Cliff. The first, I warrant thee, if dreams prove [again, War. You were best to go to bed, and dream To keep thee from the tempest of the field.
Cliff. I am resolv'd to bear a greater storm, Than any thou canst conjure up to-day;
And that I'll write upon thy burgonet,
The rampant bear chain'd to the ragged staff,
Cliff. And from thy burgouet I'll rend thy bear, And tread it under foot with all contempt, Despite the bear-ward that protects the bear.
Y. Cliff. And so to arms, victorious father, To quell the rebels, and their 'complices. [spite, Rich. Fie! charity, for shame! speak not in For you shall sup with Jesu Christ to-night.
Y. Cliff. Foul stigmatic, that's more than thou [hell. Rich. If not in heaven, you'll surely sup in [exeunt severally.
SCENE II. ST. ALBAN'S. Alarums: excursions. Enter Warwick. War. Clifford of Cumberland, 'tis Warwick And if thou dost not hide thee from the bear, [calls! Now, when the angry trumpet sounds alarm, And dead men's cries do fill the empty air,Clifford, I say, come forth and fight with me! Proud northern lord, Clifford of Cumberland, Warwick is hoarse with calling thee to arms. Enter York. How now, my noble lord? what, all afoot? York. The deadly-handed Clifford slew my steed:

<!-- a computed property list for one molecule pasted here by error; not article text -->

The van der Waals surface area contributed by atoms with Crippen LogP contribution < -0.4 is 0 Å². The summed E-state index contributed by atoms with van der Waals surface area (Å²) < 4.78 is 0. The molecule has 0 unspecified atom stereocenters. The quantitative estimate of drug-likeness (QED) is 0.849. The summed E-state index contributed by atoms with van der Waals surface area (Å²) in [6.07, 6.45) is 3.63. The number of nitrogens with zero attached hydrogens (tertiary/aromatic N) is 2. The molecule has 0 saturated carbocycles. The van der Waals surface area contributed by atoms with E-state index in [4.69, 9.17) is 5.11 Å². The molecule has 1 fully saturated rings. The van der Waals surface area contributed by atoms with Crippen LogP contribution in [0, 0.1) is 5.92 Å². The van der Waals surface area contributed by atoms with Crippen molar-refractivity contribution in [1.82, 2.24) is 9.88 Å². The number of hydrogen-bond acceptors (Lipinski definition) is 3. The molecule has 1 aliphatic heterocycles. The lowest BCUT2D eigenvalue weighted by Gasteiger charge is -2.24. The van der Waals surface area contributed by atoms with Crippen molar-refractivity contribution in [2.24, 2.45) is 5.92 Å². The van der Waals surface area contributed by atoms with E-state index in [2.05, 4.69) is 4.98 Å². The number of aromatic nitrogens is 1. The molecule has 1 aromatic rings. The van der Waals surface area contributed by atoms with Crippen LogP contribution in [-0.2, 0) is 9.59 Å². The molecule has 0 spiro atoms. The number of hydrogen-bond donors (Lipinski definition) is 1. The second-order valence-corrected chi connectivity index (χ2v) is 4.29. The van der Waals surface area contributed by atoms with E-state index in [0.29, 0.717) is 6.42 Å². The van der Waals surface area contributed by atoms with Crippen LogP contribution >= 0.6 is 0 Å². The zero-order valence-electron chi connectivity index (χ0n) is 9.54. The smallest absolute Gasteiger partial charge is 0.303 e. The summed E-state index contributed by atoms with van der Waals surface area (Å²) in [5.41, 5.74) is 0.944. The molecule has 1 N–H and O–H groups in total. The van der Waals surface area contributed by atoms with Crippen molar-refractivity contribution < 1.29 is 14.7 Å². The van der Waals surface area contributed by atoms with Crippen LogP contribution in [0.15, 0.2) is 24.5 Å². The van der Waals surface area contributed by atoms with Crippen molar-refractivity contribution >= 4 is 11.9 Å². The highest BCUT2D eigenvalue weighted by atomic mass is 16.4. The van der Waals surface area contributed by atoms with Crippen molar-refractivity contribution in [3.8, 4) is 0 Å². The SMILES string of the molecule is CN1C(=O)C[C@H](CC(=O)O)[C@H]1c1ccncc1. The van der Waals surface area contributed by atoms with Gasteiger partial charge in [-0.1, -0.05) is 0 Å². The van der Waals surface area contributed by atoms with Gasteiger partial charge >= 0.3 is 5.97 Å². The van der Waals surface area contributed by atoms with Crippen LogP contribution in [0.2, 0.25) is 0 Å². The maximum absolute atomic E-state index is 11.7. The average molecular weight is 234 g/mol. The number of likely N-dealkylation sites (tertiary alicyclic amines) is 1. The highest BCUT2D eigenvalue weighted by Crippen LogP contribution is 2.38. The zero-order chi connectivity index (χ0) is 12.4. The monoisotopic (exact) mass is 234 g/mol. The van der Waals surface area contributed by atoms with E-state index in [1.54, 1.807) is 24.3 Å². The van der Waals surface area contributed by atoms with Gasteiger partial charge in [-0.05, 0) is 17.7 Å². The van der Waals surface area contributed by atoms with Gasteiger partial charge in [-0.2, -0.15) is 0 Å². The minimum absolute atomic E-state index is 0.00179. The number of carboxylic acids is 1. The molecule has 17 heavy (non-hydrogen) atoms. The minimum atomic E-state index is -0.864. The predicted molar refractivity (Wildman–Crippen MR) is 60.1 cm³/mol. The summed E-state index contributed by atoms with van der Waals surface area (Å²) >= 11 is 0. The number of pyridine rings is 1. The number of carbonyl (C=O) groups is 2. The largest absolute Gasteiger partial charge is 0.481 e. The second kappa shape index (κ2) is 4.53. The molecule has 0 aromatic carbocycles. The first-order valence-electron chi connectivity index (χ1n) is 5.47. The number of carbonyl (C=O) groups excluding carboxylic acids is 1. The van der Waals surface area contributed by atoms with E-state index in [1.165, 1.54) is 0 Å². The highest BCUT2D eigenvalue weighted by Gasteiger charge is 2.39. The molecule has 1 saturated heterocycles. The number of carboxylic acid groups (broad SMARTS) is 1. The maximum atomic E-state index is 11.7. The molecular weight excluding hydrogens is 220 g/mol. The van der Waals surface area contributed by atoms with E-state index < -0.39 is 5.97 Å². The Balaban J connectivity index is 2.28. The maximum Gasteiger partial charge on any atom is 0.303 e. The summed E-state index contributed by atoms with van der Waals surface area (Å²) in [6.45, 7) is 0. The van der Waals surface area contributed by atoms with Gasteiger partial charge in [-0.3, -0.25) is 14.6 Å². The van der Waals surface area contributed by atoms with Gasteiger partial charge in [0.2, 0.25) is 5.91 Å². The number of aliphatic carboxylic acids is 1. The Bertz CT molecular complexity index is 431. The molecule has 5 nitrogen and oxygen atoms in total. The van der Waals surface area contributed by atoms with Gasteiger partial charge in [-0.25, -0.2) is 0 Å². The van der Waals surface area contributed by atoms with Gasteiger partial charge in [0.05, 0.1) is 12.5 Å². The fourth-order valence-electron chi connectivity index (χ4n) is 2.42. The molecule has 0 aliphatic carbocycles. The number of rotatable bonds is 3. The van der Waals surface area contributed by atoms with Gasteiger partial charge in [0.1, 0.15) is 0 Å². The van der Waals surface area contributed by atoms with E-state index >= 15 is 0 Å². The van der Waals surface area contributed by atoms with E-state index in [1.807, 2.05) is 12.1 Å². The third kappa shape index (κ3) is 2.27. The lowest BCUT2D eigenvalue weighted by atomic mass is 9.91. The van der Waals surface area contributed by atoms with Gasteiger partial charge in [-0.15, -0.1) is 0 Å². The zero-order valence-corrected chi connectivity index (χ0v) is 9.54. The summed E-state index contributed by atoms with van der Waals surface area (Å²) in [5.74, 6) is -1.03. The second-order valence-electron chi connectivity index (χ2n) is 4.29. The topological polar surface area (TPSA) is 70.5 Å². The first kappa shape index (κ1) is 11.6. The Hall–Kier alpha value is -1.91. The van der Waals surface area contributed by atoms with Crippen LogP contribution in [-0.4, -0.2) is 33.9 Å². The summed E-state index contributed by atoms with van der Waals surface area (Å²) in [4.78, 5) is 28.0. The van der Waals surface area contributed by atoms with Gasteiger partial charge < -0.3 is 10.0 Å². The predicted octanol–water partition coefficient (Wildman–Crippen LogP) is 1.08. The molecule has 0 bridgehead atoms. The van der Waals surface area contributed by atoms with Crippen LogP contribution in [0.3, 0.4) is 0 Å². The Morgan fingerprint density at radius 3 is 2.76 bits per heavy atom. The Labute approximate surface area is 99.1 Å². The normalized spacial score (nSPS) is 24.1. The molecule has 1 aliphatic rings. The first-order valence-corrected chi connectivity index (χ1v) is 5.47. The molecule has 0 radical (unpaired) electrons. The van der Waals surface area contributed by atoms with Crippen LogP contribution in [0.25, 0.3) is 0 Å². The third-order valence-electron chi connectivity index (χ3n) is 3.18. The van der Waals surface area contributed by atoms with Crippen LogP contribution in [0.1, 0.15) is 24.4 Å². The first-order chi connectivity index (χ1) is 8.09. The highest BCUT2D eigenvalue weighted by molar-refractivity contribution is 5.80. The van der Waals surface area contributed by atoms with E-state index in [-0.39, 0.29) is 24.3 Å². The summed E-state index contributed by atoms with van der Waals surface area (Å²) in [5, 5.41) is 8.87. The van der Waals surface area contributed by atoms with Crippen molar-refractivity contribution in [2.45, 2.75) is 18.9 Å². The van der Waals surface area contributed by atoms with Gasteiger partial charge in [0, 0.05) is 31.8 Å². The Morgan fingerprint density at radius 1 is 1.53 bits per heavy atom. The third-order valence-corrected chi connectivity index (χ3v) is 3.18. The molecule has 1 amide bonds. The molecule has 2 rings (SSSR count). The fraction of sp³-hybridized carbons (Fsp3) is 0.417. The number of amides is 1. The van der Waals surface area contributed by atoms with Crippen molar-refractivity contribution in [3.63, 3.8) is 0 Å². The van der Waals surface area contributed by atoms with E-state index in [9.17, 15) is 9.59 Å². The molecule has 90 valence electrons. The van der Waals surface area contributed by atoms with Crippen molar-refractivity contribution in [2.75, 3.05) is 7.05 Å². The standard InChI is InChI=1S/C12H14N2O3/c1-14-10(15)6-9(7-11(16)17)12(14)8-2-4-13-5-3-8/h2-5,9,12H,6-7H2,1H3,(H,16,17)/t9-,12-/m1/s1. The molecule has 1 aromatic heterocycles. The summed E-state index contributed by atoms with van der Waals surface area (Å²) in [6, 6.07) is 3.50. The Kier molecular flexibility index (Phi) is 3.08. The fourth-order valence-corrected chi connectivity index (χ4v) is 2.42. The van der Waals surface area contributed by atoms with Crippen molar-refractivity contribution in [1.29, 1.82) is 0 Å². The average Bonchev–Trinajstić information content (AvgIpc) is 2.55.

But match to match I have encounter'd him,
War. Of one or both of us the time is come. York. Hold, Warwick, seek thou out some other chace,
For I myself must hunt this deer to death.
War. Then, nobly, York; 'tis for a crown thou As I intend, Clifford, to thrive to-day, [fight'st.It grieves my soul to leave thee unassail'd. [exit Warwick.
Cliff. What seest thou in me, York? Why dost thou pause? [love, York. With thy brave bearing should I be in But that thou art so fast mine enemy. [esteem, Cliff. Nor should thy prowess want praise and But that 'tis shown ignobly, and in treason.